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Now, Rays get to start over

RED SOX 11, RAYS 8: After 106th loss, front office talks optimistically about next season and onfield personnel wonder where they'll be.

By MARC TOPKIN, Times Staff Writer

© St. Petersburg Times
published September 30, 2002


BOSTON -- The Rays season ended Sunday in defeat and in contradiction, but at least it ended, with no makeup game needed in New York.

There were a major league-high 106 losses, serious questions and mixed signals about Hal McRae's future and a pronouncement from managing general partner Vince Naimoli that despite all the troubles, the team was on the verge of being competitive.

"We're real close," Naimoli said.

The 11-8 loss to the Red Sox meant the Rays finished tied with Detroit for the worst record in the major leagues at 55-106, and though they still get the first pick in the June draft, that is little consolation to a season all involved described as disappointing.

Significant changes are expected, starting with the possible firing of manager McRae and his coaching staff, which could be announced this afternoon or Tuesday.

McRae walked out of the Fenway Park visitors clubhouse late Sunday afternoon knowing only that he has a $700,000 contract for next season, having not been told if he'll be brought back or when he'll find out.

His three days of detailed talks with general manager Chuck LaMar about next season made it seem as if he would return. An absence of public support from team officials and their decision to delay any announcement until after the season was over makes it seem more like he won't.

"I just don't know," McRae said. "I'm here until I'm not here."

Naimoli said the decision, as well as the timing, was up to LaMar, but "it's the kind of thing that you want to make a speedy decision on either one way or another."

Naimoli declined to make anything more than a tepid assessment of McRae, who has managed the Rays to a 113-196 record since replacing Larry Rothschild in April 2001.

"There's no question Hal's a good person and a good baseball man," Naimoli said outside the clubhouse. "There's no question about that. But Chuck has to comment on the other parts of that."

LaMar, reached by telephone Sunday night, said he had not made a decision and did not know when he would make one. He and Naimoli are likely to talk today, which would be a prerequisite to any announcement.

"I'm continuing to do everything I can to make this organization better," LaMar said. "That's all I can say."

McRae said he wasn't anxious about his own fate, as he'd be paid either way, but was concerned that his coaches find out soon so they don't miss out on the opportunity to land other jobs if necessary.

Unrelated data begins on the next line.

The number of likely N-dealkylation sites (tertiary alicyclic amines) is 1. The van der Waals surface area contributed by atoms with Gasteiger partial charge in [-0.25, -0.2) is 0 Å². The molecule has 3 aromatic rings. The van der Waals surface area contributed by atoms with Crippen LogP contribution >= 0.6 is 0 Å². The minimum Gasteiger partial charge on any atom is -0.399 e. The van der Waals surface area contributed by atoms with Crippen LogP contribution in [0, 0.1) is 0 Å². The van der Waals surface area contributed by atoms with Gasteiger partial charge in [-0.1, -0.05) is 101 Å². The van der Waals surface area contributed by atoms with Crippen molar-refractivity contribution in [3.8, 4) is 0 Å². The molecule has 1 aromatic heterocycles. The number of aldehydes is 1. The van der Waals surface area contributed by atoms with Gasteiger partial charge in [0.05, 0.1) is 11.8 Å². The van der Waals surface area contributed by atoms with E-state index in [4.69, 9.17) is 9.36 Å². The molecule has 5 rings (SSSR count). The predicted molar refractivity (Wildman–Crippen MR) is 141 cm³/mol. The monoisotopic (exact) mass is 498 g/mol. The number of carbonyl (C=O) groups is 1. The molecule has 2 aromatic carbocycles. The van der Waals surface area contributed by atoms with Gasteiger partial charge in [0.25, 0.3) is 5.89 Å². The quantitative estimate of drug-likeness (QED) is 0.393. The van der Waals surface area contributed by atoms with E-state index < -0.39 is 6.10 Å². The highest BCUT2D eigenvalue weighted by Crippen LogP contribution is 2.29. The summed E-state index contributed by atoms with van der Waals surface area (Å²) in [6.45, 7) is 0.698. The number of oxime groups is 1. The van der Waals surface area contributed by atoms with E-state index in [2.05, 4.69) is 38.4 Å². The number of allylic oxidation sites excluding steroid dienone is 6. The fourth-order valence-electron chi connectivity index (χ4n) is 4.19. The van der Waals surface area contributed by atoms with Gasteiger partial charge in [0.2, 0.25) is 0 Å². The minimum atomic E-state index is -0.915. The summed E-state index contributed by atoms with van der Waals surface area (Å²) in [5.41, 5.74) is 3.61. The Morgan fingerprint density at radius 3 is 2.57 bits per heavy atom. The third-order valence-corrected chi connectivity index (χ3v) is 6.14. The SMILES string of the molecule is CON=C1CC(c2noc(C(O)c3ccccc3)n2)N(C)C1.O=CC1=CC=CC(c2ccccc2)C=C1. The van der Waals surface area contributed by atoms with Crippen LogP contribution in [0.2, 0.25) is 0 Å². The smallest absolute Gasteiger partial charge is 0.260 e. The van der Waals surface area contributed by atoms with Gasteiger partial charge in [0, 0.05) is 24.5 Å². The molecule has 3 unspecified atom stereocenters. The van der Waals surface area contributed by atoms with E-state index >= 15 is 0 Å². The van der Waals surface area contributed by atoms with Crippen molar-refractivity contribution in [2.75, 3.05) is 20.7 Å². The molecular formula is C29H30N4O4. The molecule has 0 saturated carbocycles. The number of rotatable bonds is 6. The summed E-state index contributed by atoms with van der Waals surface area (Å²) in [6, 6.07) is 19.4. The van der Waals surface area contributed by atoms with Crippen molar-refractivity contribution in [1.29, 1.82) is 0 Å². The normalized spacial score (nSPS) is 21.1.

Glenn Ezell, Tom Foley, Billy Hatcher and Lee May don't have contracts for next year. The other two, Jackie Brown and Milt May, are signed for one more year.

"They need to know," McRae said. "As a matter of fact, they need to know today."

Ezell said it would only be "common courtesy" for the Rays to make a decision as soon as possible, especially as other teams, such as the Cubs and Brewers, already are making changes. Brown said: "There's just a professional way to do it."

Hatcher and Foley, who has been with the Rays in various capacities since their startup, also are wondering what's going to happen. "Anybody would like to know their status," Foley said.

Everyone involved in the Rays' performance this season agreed it was disappointing and said better things were ahead.

They'd pretty much have to be given that the Rays became the first team since the 1978-79 Blue Jays to have consecutive 100-loss seasons and seventh in the past 25 years to lose as many as 106.

Naimoli, though, is talking about a quantum leap.

"My technical and business training shows me to look at statistics and trends," Naimoli said. "We had 40 games where we had the winning or tying run to the plate in the ninth inning, 10 games which we lost after leading with one or two outs in the ninth, 11 walkoff losses, 19 extra-inning games.

"So if you look at it, we're real close. We also saw the evolution of some prospects into everyday major-league players, and we have more to go certainly. But if you look at the trends and statistics, we are close. A guy told me once, before you win you've got to be competitive. So I think we're to the point of being competitive, and we have to turn the next corner."

McRae talks about a more reasonable plan, of improving by bringing in a few moderately priced veterans to fill holes where they don't have prospects, and he'd like the opportunity to come back and see how it works.

"There's nothing major about it, and that's the beauty of it," McRae said. "You don't change your plan and you compete at the same time. And you help speed up the development of your players by winning, by players showing them how to win, setting a good example, helping guys develop, which you don't do when you lose. I don't think it would be tough at all."

LaMar said that "no one would have guessed we would struggle in the win column as much as we have," but that they knew it was going to be a rough year because they were committed to using many of their young players and that their development led to some "extremely bright spots."

Besides the manager and the coaching staff, LaMar has several key personnel decisions to make, such as whether they can afford to retain their six arbitration eligible players (Steve Cox, Ryan Rupe, Tanyon Sturtze, Paul Wilson, Esteban Yan and Winn), whether to pick up an option on shortstop Chris Gomez and which prospects can be counted on for next season.

"There's definitely going to be some changes," Winn said.


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